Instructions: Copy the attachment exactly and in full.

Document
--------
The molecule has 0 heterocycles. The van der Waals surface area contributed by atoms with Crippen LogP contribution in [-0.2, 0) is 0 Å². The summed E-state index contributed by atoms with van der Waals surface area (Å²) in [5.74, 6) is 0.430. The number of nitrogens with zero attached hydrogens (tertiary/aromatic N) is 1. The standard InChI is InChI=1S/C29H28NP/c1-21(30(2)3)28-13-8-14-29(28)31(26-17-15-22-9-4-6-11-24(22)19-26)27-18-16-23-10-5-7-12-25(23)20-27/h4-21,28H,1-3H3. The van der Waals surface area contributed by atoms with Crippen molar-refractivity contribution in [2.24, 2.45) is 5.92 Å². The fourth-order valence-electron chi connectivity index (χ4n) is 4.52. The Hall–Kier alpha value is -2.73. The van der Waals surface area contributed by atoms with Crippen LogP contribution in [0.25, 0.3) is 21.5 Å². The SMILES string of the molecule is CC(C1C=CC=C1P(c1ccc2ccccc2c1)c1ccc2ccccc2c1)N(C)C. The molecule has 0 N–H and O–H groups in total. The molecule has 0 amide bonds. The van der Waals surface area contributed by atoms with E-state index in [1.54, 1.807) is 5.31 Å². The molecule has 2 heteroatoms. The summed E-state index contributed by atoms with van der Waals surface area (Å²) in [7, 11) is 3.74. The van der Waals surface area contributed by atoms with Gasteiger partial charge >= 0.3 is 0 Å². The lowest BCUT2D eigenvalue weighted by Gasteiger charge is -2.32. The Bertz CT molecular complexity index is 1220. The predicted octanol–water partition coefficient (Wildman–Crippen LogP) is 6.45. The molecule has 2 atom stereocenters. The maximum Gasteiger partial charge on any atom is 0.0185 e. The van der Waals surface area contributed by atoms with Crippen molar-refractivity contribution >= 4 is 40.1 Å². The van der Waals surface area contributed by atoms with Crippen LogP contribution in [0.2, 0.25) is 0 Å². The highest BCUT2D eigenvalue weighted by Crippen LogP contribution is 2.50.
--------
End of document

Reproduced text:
The molecule has 0 heterocycles. The van der Waals surface area contributed by atoms with Crippen LogP contribution in [-0.2, 0) is 0 Å². The summed E-state index contributed by atoms with van der Waals surface area (Å²) in [5.74, 6) is 0.430. The number of nitrogens with zero attached hydrogens (tertiary/aromatic N) is 1. The standard InChI is InChI=1S/C29H28NP/c1-21(30(2)3)28-13-8-14-29(28)31(26-17-15-22-9-4-6-11-24(22)19-26)27-18-16-23-10-5-7-12-25(23)20-27/h4-21,28H,1-3H3. The van der Waals surface area contributed by atoms with Crippen molar-refractivity contribution in [2.24, 2.45) is 5.92 Å². The fourth-order valence-electron chi connectivity index (χ4n) is 4.52. The Hall–Kier alpha value is -2.73. The van der Waals surface area contributed by atoms with Crippen LogP contribution in [0.25, 0.3) is 21.5 Å². The SMILES string of the molecule is CC(C1C=CC=C1P(c1ccc2ccccc2c1)c1ccc2ccccc2c1)N(C)C. The molecule has 0 N–H and O–H groups in total. The molecule has 0 amide bonds. The van der Waals surface area contributed by atoms with E-state index in [1.54, 1.807) is 5.31 Å². The molecule has 2 heteroatoms. The summed E-state index contributed by atoms with van der Waals surface area (Å²) in [7, 11) is 3.74. The van der Waals surface area contributed by atoms with Gasteiger partial charge >= 0.3 is 0 Å². The lowest BCUT2D eigenvalue weighted by Gasteiger charge is -2.32. The Bertz CT molecular complexity index is 1220. The predicted octanol–water partition coefficient (Wildman–Crippen LogP) is 6.45. The molecule has 2 atom stereocenters. The maximum Gasteiger partial charge on any atom is 0.0185 e. The van der Waals surface area contributed by atoms with Crippen molar-refractivity contribution >= 4 is 40.1 Å². The van der Waals surface area contributed by atoms with Crippen LogP contribution in [0.2, 0.25) is 0 Å². The highest BCUT2D eigenvalue weighted by Crippen LogP contribution is 2.50.